Electron spin resonance dating was first introduced to the science community in 1975, when Motoji Ikeya dated a speleothem in Akiyoshi Cave, Japan.
Electron spin resonance dating can be described as trapped charge dating.
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Electron paramagnetic resonance (EPR) or electron spin resonance (ESR) spectroscopy is a method for studying materials with unpaired electrons.
These lead to the respective lifetimes of 2.6±0.9 and 3.2±1.1 years at 25°C, which are sufficient for practical dosimetry.
A new isochrone method of electron spin resonance (ESR) dating has been proposed utilizing the different average dose rates of external radiation for different grain sizes due to the range of external α- and β-rays.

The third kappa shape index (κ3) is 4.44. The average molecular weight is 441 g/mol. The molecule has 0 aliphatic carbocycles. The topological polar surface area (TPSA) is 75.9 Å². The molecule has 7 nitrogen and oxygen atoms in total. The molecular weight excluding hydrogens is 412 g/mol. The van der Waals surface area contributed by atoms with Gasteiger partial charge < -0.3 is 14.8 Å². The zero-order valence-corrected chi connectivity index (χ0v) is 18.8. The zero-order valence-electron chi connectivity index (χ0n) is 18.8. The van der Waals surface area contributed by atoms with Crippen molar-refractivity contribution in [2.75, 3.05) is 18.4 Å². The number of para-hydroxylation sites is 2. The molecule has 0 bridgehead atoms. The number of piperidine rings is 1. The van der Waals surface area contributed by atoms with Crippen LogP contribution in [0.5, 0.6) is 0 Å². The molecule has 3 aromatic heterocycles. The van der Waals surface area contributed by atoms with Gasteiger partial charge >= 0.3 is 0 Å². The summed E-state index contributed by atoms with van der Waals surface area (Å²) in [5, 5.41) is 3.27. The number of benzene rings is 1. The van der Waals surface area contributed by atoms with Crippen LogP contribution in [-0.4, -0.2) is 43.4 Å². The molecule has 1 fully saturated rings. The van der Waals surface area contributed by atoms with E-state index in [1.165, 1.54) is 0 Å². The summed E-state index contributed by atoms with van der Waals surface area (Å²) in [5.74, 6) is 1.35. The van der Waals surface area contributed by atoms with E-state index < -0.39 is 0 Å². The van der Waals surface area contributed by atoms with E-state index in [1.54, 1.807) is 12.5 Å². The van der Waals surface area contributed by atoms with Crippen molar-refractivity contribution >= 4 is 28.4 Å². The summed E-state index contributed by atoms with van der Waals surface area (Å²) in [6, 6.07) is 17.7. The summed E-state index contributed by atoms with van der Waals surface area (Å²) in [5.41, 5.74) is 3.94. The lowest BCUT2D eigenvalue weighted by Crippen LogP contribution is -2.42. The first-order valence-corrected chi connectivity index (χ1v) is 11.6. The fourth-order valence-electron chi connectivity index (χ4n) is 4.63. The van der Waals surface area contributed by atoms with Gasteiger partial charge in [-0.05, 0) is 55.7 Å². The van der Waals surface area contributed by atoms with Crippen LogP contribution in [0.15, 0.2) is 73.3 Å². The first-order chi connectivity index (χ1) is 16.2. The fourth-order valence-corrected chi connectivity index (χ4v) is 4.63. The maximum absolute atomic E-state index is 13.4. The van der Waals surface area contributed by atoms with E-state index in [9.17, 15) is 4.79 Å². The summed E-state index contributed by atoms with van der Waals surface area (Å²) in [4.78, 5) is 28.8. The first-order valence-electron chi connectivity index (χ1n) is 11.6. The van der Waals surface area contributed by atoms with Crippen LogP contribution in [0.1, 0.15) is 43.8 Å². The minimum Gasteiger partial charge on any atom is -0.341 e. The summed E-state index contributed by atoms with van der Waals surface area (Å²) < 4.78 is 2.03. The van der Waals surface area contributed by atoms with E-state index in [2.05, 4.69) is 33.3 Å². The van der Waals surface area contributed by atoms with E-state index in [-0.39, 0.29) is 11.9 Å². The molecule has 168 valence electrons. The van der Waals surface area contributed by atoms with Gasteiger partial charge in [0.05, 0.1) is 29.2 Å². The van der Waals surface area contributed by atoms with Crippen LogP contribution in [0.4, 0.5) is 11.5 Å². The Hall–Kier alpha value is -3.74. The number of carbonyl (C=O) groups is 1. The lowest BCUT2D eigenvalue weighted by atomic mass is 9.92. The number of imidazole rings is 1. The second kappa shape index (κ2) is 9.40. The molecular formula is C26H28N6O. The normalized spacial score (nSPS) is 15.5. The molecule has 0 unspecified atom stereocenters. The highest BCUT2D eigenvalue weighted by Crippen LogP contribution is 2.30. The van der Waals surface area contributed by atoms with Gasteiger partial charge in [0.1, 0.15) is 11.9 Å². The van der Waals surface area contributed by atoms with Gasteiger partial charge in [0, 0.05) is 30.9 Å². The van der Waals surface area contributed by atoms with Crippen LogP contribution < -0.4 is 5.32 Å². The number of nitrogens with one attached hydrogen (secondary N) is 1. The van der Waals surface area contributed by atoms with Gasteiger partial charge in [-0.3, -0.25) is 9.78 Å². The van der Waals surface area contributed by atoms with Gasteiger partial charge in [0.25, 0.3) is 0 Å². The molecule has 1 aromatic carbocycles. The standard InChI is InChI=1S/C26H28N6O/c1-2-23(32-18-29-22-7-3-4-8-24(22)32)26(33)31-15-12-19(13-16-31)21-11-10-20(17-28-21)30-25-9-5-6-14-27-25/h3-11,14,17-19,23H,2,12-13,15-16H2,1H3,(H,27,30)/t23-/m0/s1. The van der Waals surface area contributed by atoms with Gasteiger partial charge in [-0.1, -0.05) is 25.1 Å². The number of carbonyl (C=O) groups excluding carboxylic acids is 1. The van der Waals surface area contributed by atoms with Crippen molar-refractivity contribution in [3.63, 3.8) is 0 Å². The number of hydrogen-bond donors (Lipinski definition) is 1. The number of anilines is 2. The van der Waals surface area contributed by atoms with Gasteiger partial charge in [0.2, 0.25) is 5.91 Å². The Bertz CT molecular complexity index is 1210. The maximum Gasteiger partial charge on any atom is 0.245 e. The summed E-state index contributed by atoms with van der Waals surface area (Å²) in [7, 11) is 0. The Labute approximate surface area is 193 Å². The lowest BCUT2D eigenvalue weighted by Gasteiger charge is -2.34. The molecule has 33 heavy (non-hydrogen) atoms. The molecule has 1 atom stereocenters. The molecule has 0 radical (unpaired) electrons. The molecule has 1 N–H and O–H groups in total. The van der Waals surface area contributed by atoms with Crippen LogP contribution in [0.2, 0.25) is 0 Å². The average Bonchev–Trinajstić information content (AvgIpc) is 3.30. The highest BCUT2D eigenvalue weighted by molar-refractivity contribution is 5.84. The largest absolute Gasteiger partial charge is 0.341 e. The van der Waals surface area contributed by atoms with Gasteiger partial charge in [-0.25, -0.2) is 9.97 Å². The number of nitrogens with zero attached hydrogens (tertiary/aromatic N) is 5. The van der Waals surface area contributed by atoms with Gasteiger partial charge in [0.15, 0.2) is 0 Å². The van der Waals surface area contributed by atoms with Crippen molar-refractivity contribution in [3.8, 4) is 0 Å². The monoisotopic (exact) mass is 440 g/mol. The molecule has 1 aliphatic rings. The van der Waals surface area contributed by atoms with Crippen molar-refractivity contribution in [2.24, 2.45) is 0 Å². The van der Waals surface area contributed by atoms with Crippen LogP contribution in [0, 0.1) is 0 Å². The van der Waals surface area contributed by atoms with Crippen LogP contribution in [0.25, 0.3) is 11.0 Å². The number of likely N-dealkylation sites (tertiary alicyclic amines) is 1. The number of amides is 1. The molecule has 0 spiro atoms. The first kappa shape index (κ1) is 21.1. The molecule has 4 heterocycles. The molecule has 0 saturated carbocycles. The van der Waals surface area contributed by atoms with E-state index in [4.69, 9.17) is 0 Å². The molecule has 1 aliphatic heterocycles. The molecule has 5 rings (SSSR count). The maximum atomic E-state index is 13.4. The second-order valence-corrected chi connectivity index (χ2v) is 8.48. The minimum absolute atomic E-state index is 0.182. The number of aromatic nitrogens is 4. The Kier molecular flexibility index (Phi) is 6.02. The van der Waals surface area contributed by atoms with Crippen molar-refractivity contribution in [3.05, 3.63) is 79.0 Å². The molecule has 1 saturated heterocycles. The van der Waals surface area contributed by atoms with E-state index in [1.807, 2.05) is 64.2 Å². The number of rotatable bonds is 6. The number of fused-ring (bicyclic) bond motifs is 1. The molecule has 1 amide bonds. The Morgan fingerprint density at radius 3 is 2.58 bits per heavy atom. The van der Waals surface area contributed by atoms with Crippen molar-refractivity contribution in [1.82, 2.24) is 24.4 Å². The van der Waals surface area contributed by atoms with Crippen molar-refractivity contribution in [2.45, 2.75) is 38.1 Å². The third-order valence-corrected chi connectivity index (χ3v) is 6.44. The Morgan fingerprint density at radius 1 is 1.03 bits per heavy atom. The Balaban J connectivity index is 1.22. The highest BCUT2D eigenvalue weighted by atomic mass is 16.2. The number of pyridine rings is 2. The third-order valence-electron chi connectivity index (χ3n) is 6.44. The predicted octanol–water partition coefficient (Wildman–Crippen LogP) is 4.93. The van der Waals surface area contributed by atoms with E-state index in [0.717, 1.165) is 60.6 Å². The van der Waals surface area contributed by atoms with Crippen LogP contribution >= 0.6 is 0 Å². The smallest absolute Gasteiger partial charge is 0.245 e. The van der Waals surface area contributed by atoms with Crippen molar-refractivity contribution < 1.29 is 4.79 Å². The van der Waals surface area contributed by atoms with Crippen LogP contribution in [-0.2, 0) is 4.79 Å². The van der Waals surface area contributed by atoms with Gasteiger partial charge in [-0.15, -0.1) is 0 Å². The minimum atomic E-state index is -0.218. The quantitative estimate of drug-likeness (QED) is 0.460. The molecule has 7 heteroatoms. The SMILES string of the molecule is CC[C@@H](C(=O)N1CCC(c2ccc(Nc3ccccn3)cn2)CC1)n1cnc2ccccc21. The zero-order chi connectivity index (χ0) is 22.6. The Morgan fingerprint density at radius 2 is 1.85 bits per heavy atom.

X-ray spectroscopy techniques have some advantages over other atomic spectroscopy techniques in the analysis of foods, for instance in not requiring significant sample preparation.
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EPR was first observed in Kazan State University by Soviet physicist Yevgeny Zavoisky in 1944,.
Experimentally, this equation permits a large combination of frequency and magnetic field values, but the great majority of EPR measurements are made with microwaves in the 9000–10000 MHz (9–10 GHz) region, with fields corresponding to about 3500 G (0.35 T).